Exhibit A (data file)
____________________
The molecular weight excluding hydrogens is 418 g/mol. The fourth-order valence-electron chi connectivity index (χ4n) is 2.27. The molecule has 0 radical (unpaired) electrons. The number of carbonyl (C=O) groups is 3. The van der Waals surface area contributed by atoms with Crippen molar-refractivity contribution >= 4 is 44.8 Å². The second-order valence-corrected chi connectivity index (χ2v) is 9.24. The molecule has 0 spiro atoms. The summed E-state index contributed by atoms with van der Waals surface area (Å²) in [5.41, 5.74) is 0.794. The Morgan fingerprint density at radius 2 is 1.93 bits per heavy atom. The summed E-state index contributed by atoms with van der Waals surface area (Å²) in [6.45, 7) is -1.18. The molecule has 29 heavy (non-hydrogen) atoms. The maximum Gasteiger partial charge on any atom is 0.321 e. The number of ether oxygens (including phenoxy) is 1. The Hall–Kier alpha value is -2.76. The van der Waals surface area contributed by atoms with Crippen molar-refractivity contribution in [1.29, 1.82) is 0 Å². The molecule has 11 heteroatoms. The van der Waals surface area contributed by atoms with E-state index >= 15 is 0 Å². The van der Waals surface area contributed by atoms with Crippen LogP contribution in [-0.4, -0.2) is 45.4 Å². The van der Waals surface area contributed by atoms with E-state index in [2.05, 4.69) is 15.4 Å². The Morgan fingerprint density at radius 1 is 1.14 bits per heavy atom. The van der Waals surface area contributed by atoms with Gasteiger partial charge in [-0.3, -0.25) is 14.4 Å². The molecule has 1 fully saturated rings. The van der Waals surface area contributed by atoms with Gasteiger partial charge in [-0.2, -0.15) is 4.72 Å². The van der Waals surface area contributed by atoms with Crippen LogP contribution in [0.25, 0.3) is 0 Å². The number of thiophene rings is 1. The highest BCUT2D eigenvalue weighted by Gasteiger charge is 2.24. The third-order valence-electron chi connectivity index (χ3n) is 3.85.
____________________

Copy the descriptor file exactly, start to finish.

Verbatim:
The molecular weight excluding hydrogens is 418 g/mol. The fourth-order valence-electron chi connectivity index (χ4n) is 2.27. The molecule has 0 radical (unpaired) electrons. The number of carbonyl (C=O) groups is 3. The van der Waals surface area contributed by atoms with Crippen molar-refractivity contribution >= 4 is 44.8 Å². The second-order valence-corrected chi connectivity index (χ2v) is 9.24. The molecule has 0 spiro atoms. The summed E-state index contributed by atoms with van der Waals surface area (Å²) in [5.41, 5.74) is 0.794. The Morgan fingerprint density at radius 2 is 1.93 bits per heavy atom. The summed E-state index contributed by atoms with van der Waals surface area (Å²) in [6.45, 7) is -1.18. The molecule has 29 heavy (non-hydrogen) atoms. The maximum Gasteiger partial charge on any atom is 0.321 e. The number of ether oxygens (including phenoxy) is 1. The Hall–Kier alpha value is -2.76. The van der Waals surface area contributed by atoms with Crippen molar-refractivity contribution in [1.29, 1.82) is 0 Å². The molecule has 11 heteroatoms. The van der Waals surface area contributed by atoms with E-state index >= 15 is 0 Å². The van der Waals surface area contributed by atoms with Crippen LogP contribution in [-0.4, -0.2) is 45.4 Å². The van der Waals surface area contributed by atoms with E-state index in [2.05, 4.69) is 15.4 Å². The Morgan fingerprint density at radius 1 is 1.14 bits per heavy atom. The van der Waals surface area contributed by atoms with Gasteiger partial charge in [-0.3, -0.25) is 14.4 Å². The molecule has 1 fully saturated rings. The van der Waals surface area contributed by atoms with Gasteiger partial charge in [-0.2, -0.15) is 4.72 Å². The van der Waals surface area contributed by atoms with Crippen LogP contribution in [0.25, 0.3) is 0 Å². The number of thiophene rings is 1. The highest BCUT2D eigenvalue weighted by Gasteiger charge is 2.24. The third-order valence-electron chi connectivity index (χ3n) is 3.85.